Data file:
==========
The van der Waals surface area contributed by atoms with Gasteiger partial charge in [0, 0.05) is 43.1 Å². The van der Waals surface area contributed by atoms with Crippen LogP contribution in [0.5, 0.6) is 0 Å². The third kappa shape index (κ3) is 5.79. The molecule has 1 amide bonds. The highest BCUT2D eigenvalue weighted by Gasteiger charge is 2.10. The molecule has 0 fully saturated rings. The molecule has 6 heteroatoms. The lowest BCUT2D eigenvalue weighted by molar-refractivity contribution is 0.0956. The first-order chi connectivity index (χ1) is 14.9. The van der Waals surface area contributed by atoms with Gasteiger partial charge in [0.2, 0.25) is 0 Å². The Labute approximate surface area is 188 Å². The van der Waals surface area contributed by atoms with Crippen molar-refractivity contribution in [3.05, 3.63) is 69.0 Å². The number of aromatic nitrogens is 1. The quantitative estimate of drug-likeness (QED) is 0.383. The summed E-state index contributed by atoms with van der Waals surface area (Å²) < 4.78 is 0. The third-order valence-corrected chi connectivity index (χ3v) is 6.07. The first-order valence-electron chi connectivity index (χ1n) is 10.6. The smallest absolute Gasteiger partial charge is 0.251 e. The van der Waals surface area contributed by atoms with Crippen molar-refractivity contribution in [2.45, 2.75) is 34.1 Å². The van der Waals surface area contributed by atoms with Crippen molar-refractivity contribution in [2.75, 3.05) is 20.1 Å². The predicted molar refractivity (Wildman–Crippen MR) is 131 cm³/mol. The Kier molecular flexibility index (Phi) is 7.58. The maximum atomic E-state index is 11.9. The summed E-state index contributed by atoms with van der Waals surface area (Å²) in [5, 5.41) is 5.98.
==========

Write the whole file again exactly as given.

The van der Waals surface area contributed by atoms with Gasteiger partial charge in [0, 0.05) is 43.1 Å². The van der Waals surface area contributed by atoms with Crippen LogP contribution in [0.5, 0.6) is 0 Å². The third kappa shape index (κ3) is 5.79. The molecule has 1 amide bonds. The highest BCUT2D eigenvalue weighted by Gasteiger charge is 2.10. The molecule has 0 fully saturated rings. The molecule has 6 heteroatoms. The lowest BCUT2D eigenvalue weighted by molar-refractivity contribution is 0.0956. The first-order chi connectivity index (χ1) is 14.9. The van der Waals surface area contributed by atoms with Gasteiger partial charge in [0.2, 0.25) is 0 Å². The Labute approximate surface area is 188 Å². The van der Waals surface area contributed by atoms with Crippen molar-refractivity contribution in [3.05, 3.63) is 69.0 Å². The number of aromatic nitrogens is 1. The quantitative estimate of drug-likeness (QED) is 0.383. The summed E-state index contributed by atoms with van der Waals surface area (Å²) < 4.78 is 0. The third-order valence-corrected chi connectivity index (χ3v) is 6.07. The first-order valence-electron chi connectivity index (χ1n) is 10.6. The smallest absolute Gasteiger partial charge is 0.251 e. The van der Waals surface area contributed by atoms with Crippen molar-refractivity contribution in [2.45, 2.75) is 34.1 Å². The van der Waals surface area contributed by atoms with Crippen molar-refractivity contribution in [2.75, 3.05) is 20.1 Å². The predicted molar refractivity (Wildman–Crippen MR) is 131 cm³/mol. The Kier molecular flexibility index (Phi) is 7.58. The maximum atomic E-state index is 11.9. The summed E-state index contributed by atoms with van der Waals surface area (Å²) in [5, 5.41) is 5.98.